I am at wk16 and it is still very tight. My walking has improved a lot though and is about 98% normal speed but with a slight limp. When do you or any one else past this stage think that it will loosen a bit more and when did you loose your limp???
Don't think I lost my limp until between month 5 and 6 and it was still very tight at week 16 but all of a sudden over a week or so it seemed to really loosen up so don't worry I am sure it will come.
I have not bounced on any trampets lately but in the pool I spend ages "running" in the water concentrating on "toeing" off and pushing off with my bad leg and this seems to have helped quite a bit.
Regarding the slow downward action with heel raises..yes, I have been doing this since I read something on the internet about a Swedish study of athletes with achilles injuries!! Apparently they all did this kind of eccentric exercise (lowering heel on step) and it was found to be successful in their recovery ( think a lot of them had tendonitis).Apparently it elongates the tendon in a different way which adds strength but PLEASE DON'T quote me on it!!! I am probably talking rubbish!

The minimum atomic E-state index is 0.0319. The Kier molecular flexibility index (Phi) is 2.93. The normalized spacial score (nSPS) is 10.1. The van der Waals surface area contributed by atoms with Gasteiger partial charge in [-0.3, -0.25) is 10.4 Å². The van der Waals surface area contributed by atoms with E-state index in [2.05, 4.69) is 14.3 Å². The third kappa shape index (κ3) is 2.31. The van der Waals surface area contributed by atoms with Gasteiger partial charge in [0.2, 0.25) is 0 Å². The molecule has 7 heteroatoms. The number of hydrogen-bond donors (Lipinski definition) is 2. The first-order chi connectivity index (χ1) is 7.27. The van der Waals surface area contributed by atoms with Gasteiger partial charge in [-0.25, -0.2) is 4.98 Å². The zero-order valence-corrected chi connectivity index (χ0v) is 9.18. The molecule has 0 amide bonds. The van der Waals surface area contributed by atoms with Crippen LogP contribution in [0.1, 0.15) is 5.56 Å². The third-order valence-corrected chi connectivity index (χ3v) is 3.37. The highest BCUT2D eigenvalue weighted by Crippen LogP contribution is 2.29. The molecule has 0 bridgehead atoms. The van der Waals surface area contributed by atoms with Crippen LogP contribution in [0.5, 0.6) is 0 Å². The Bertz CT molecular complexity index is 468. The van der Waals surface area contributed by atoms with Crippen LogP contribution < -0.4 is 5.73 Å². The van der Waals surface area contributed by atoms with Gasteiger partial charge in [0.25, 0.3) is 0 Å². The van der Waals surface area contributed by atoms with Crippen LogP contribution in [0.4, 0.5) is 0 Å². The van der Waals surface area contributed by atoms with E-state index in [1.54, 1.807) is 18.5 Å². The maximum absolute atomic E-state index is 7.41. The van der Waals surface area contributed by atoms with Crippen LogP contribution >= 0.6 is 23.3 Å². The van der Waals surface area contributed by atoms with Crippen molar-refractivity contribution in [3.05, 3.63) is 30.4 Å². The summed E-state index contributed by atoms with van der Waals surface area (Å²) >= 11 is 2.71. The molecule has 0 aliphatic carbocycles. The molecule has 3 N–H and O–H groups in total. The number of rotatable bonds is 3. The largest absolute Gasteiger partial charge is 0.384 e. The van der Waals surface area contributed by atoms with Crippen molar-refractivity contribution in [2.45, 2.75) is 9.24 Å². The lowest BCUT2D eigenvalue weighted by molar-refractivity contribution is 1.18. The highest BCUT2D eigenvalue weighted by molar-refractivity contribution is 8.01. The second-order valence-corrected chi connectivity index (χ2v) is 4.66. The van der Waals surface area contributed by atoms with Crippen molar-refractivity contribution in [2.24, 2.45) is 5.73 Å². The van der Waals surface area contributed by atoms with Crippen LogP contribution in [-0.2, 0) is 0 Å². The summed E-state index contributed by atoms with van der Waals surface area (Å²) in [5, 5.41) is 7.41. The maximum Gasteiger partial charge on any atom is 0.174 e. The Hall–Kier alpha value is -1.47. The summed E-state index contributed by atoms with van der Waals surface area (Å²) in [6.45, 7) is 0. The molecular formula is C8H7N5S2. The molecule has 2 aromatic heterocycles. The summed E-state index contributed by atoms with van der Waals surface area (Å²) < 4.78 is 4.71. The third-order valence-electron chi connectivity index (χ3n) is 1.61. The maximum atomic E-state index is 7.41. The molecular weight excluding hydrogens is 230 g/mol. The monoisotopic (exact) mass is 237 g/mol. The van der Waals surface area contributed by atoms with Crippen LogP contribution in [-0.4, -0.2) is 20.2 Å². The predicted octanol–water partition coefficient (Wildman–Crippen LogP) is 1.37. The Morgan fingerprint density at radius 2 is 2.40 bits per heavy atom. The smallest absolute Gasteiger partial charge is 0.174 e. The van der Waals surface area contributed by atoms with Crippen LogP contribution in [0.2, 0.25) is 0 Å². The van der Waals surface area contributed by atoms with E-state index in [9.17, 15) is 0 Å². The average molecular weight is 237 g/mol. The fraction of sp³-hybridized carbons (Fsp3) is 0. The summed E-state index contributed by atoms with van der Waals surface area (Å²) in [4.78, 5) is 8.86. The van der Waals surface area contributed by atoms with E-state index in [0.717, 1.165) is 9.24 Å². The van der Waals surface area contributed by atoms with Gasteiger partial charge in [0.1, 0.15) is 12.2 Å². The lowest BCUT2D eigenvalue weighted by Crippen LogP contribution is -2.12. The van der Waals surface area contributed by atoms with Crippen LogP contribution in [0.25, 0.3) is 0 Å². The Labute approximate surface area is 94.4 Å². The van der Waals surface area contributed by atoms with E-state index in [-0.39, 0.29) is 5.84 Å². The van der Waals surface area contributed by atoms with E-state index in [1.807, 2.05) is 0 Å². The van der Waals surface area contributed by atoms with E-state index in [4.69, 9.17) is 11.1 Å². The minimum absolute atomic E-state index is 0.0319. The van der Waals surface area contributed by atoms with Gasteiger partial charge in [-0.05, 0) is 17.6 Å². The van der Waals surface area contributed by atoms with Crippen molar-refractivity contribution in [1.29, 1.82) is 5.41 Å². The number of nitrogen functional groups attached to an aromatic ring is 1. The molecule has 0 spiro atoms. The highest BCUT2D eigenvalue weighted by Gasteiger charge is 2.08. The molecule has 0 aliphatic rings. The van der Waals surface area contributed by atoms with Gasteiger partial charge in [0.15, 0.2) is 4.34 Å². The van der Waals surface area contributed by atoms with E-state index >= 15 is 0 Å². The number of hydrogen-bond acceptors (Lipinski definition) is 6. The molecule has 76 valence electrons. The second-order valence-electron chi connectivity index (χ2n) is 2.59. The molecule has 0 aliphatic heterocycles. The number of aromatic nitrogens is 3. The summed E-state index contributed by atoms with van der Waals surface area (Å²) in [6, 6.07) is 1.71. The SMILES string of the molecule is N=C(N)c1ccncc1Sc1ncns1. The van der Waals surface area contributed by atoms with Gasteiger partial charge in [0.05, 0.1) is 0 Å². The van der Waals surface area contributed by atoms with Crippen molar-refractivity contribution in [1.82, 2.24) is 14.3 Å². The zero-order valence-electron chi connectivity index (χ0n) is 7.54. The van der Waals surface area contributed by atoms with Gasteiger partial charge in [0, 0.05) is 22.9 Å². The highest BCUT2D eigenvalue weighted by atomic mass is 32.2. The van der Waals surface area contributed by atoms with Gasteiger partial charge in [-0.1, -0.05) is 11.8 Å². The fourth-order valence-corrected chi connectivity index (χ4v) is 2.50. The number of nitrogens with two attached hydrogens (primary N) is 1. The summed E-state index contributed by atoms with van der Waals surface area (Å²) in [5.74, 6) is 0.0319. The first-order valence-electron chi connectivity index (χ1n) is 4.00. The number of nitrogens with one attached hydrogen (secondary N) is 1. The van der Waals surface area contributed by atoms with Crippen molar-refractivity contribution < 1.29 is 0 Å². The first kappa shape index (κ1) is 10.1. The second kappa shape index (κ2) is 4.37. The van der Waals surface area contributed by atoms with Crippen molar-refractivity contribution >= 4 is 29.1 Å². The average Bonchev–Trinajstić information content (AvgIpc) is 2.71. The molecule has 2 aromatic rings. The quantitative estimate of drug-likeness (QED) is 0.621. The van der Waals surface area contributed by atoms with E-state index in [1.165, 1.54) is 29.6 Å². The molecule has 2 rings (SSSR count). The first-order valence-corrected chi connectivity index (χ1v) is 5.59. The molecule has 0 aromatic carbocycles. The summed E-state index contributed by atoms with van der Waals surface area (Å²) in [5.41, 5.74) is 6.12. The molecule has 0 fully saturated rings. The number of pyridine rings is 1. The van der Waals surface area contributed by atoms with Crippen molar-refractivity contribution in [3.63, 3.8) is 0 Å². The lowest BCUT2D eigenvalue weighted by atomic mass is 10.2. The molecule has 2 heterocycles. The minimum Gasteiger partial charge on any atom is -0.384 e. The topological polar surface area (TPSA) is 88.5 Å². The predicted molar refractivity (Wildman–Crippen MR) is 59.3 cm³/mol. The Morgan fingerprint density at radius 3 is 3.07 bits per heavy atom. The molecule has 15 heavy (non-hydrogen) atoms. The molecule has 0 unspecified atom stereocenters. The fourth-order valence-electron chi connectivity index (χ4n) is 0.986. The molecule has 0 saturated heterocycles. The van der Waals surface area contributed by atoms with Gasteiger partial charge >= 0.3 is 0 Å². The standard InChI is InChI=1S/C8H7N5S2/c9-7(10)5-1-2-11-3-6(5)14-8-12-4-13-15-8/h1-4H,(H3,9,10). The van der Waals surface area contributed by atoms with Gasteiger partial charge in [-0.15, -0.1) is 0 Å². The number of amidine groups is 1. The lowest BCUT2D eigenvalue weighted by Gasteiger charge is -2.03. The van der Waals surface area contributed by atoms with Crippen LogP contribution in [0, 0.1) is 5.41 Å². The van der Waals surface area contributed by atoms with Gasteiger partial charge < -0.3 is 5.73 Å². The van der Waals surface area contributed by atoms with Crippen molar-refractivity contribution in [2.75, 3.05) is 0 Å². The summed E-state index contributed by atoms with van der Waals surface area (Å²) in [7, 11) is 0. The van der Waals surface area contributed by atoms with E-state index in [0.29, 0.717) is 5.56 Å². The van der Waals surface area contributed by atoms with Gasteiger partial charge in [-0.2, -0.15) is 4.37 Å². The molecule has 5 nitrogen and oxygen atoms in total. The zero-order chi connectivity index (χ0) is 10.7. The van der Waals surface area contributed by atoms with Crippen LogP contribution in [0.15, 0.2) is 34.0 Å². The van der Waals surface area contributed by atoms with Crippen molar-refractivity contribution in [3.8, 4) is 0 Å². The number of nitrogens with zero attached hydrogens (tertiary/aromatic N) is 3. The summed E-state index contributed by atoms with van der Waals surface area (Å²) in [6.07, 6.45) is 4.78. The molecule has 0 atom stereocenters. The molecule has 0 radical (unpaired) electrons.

Take care all
Mark - it took me months to get rid of my limp, maybe 7 months? When I'm tired or a bit stiff I still limp a bit but its probably psychological rather than physical.
Jane - not sure exactly what stretching effect the slow lowering has but I know that it works. Part of it is teaching the muscle to relax in a controlled manner to allow it to lengthen when it needs to.
Last edited by Jomoj; 14-08-2008 at 06:40 AM.
Slow control, when elevating and lowering on a heel raise shows strength in the lower leg. Pure and simple! My single heel raises are perfect now and similar to other leg.
That's great that you can do single heel raises with the same strength as other leg..I can manage feeble ones but can't raise up much above halfway really..
Been getting a bit of soreness the last few days so have eased off gym a little..as usual the soreness is right in the gap on the inside of my ankle just near the bone and sometimes it comes on like a nerve pain then goes quickly too. I always assume it is all just part of the healing.
I'm currently almost 9weeks. Went to surgeon yesterday ans all going well apparently. He did some feeling around, Thompson test etc etc and feels happy that tendon has rejoined. I had one wedge taken out of boot so now I have four left. (Its amazing how much more comfortable it feels with just one wedge taken out) Every week I need to take one out until I'm flat. (13 weeks altogether) Nothing else to report really. Returned my crutches for good. Walking around fine, my heal gets sore at night thats all. He started telling me in six months if I don't have enough power I will need to go back and have an operation (something about the big toe tendon and reattaching it ?????) I kind of didn't listed becasue I was shocked. He said he is confident it will heal fine but we need to keep that in mind! So I left not happy or not disappointed???? I guess time will tell.
Hope everyone is travelling along nicley.